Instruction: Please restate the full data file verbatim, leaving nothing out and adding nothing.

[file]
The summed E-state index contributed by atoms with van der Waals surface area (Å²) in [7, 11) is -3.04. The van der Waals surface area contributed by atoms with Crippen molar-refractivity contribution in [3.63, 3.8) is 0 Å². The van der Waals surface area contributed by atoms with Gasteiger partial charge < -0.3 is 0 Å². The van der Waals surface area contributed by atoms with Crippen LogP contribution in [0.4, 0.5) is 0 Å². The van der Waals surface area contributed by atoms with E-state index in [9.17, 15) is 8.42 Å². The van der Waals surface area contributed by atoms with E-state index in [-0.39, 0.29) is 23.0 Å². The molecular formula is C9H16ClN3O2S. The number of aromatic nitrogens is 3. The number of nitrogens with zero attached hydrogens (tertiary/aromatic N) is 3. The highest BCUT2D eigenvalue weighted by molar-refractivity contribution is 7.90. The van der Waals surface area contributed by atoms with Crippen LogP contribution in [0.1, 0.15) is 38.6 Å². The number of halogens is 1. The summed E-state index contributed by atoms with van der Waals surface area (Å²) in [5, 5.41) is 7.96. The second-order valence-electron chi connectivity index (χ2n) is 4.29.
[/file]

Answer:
The summed E-state index contributed by atoms with van der Waals surface area (Å²) in [7, 11) is -3.04. The van der Waals surface area contributed by atoms with Crippen molar-refractivity contribution in [3.63, 3.8) is 0 Å². The van der Waals surface area contributed by atoms with Gasteiger partial charge < -0.3 is 0 Å². The van der Waals surface area contributed by atoms with Crippen LogP contribution in [0.4, 0.5) is 0 Å². The van der Waals surface area contributed by atoms with E-state index in [9.17, 15) is 8.42 Å². The van der Waals surface area contributed by atoms with E-state index in [-0.39, 0.29) is 23.0 Å². The molecular formula is C9H16ClN3O2S. The number of aromatic nitrogens is 3. The number of nitrogens with zero attached hydrogens (tertiary/aromatic N) is 3. The highest BCUT2D eigenvalue weighted by molar-refractivity contribution is 7.90. The van der Waals surface area contributed by atoms with Crippen LogP contribution in [0.1, 0.15) is 38.6 Å². The number of halogens is 1. The summed E-state index contributed by atoms with van der Waals surface area (Å²) in [5, 5.41) is 7.96. The second-order valence-electron chi connectivity index (χ2n) is 4.29.